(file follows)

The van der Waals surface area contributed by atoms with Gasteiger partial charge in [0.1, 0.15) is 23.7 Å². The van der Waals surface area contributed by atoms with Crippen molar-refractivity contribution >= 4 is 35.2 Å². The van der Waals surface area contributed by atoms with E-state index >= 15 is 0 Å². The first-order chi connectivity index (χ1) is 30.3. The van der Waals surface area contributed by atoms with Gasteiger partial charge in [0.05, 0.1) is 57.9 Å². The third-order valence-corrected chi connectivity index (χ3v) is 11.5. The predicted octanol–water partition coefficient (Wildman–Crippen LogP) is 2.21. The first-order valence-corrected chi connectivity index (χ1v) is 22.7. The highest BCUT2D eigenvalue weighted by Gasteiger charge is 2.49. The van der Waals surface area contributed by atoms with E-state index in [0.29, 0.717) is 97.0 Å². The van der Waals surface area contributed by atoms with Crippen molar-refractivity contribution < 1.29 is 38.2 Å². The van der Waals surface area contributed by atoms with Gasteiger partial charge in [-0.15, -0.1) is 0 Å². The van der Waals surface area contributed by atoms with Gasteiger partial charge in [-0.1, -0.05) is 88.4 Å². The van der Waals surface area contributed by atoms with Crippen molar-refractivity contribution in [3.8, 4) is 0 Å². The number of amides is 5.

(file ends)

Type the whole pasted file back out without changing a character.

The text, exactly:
The van der Waals surface area contributed by atoms with Gasteiger partial charge in [0.1, 0.15) is 23.7 Å². The van der Waals surface area contributed by atoms with Crippen molar-refractivity contribution >= 4 is 35.2 Å². The van der Waals surface area contributed by atoms with E-state index >= 15 is 0 Å². The first-order chi connectivity index (χ1) is 30.3. The van der Waals surface area contributed by atoms with Gasteiger partial charge in [0.05, 0.1) is 57.9 Å². The third-order valence-corrected chi connectivity index (χ3v) is 11.5. The predicted octanol–water partition coefficient (Wildman–Crippen LogP) is 2.21. The first-order valence-corrected chi connectivity index (χ1v) is 22.7. The highest BCUT2D eigenvalue weighted by Gasteiger charge is 2.49. The van der Waals surface area contributed by atoms with E-state index in [0.29, 0.717) is 97.0 Å². The van der Waals surface area contributed by atoms with Crippen molar-refractivity contribution < 1.29 is 38.2 Å². The van der Waals surface area contributed by atoms with Gasteiger partial charge in [-0.15, -0.1) is 0 Å². The van der Waals surface area contributed by atoms with Gasteiger partial charge in [-0.1, -0.05) is 88.4 Å². The van der Waals surface area contributed by atoms with Crippen molar-refractivity contribution in [3.8, 4) is 0 Å². The number of amides is 5.